HARRISBURG, Pa. - Pennsylvania officials have announced a host of new temporary restrictions aimed at slowing the spread of COVID-19, including a ban on indoor dining in restaurants and a pause in school sports.

Officials announced the new mitigation measures Thursday afternoon.

Here's the short version:

- No indoor dining

- No K-12 sports, practices or extracurricular activities

- No indoor gyms

- No indoor entertainment facilities

- Other businesses, including retail and salons, operate at 50% capacity

- Indoor gatherings limited to 10 people (churches/religious services exempt)

- Outdoor gatherings limited to 50 people

The restrictions, explained in further detail below, will take effect Saturday at 12:01 a.m. and continue until 8 a.m. on January 4.

All in-person indoor dining at businesses in the retail food services industry, including, but not limited to, bars, restaurants, breweries, wineries, distilleries, social clubs, and private catered events is prohibited, according to a governor's office news release.

Outdoor dining, take-out food service, and take-out alcohol sales are permitted and may continue, subject to any limitations or restrictions imposed by Pennsylvania law.

Wolf told reporters at a Thursday news conference that he would try to work with the state General Assembly to provide help to restaurants.

All in-person retail and similar businesses serving the public may only operate at up to 50% of the maximum capacity stated on the applicable certificate of occupancy, except as limited by existing orders to a smaller capacity limit. 

Indoor operations at gyms and fitness facilities are prohibited. Outdoor facilities and outdoor classes can continue.

All in-person businesses in the entertainment industry serving the public within a building or indoor defined area, including, but not limited to, theaters, concert venues, museums, movie theaters, arcades, casinos, bowling alleys, private clubs, and all other similar entertainment, recreational or social facilities, are prohibited from operation.

All sports at K-12 public schools, nonpublic schools, private schools and clubs, travel, recreational, intermural, and intramural sports are paused. The Pennsylvania Principals Association is recommending a delay to the start of the winter sports season.

In-person extracurricular school activities will be suspended. The extracurricular activities may be held virtually. This includes, but is not limited to, attendance at or participation in activities such musical ensembles, school plays, student council, clubs, and school dances.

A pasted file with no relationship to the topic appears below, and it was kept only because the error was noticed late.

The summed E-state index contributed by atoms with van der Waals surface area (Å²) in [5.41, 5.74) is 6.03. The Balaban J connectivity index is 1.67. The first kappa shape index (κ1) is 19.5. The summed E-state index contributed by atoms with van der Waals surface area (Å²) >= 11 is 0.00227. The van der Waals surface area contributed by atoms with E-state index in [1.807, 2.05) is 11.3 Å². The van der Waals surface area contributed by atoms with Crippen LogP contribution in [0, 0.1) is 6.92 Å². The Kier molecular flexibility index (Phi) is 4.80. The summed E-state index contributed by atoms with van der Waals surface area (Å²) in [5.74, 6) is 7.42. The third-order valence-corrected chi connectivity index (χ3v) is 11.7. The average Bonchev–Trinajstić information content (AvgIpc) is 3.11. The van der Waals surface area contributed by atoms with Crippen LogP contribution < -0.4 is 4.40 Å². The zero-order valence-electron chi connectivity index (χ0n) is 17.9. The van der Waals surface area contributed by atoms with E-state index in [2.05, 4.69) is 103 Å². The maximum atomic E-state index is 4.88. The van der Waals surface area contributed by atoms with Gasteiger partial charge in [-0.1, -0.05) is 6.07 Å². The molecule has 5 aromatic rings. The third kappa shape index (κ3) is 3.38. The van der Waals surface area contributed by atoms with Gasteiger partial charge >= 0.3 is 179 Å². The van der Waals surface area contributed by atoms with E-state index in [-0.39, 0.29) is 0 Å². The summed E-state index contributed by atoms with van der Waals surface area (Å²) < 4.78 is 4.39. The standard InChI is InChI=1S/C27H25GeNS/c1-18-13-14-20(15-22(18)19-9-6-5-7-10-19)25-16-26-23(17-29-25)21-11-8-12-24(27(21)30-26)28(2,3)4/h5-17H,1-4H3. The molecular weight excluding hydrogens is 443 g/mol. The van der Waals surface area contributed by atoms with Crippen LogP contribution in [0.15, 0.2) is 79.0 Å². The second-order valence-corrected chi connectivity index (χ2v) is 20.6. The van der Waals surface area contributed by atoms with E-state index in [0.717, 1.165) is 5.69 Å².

Collegiate and professional sports are allowed to continue, but without any spectators in attendance.

New gathering limitations will also take effect Saturday morning. Indoor gatherings will be limited to no more than 10 people, and outdoor gatherings will be limited to no more than 50.

Churches, synagogues, temples, mosques, and other places of congregate worship are specifically excluded from the indoor gathering limitations.

“Each of the last two days we have reported the highest number of deaths since the beginning of the pandemic,” Dr. Rachel Levine said. “In the past week, we have reported close to 1,100 new deaths from COVID-19 across Pennsylvania. The virus continues to strain our health care systems and the dramatic rise in cases among all age groups, including among school-age children, is alarming. Since the start of the pandemic, there have been more than 37,500 cases among children age 5 to 18, yet 9,500 of those cases occurred in the past two weeks.”

"We all hoped it would not come to this," Wolf said during Thursday's news conference. "The current state of the spread will not allow us to wait."

Not everyone believes it had to come to this. The PA Chamber of Business and Industry President Gene Barr issued a statement, saying "it will certainly wreak economic devastation upon numerous businesses," going on to say the hardest hit has been the restaurant industry. Governor Wolf acknowledged that and vowed to support them.

"We need to make sure these business owners and their employees have the help that they deserve and need to weather this pandemic," Wolf said.

Some are applauding the governor's move. The state's largest healthcare union released a statement praising the governor, saying hospitals are running out of beds and running short on staff, threatening the ability for everyone to get the care they need.

The news comes as hospitalizations continue to rise in the state. The state government's dashboard says more than 5,800 patients with COVID-19 are in the hospital, and more than 1,200 of those are in intensive care. The trend in the 14-day moving average of number of hospitalized patients per day has increased by nearly 4,400 since the end of September.

Wolf warned of the strain on the state's healthcare system in a news conference Monday afternoon. COVID-19 will overwhelm hospitals and the state's health care system if cases continue to rise, Wolf said Monday. 

Pennsylvania health officials reported Thursday more than 11,900 new cases, bringing the state's total number of confirmed infections to 457,289. State health officials also reported Thursday 248 more deaths, pushing the death toll past 12,000.

Wolf himself said Wednesday he had tested positive for COVID-19. He said he had no symptoms and was feeling well.

Statewide percent positivity for the week of November 27-December 3 stood at 14.4%.

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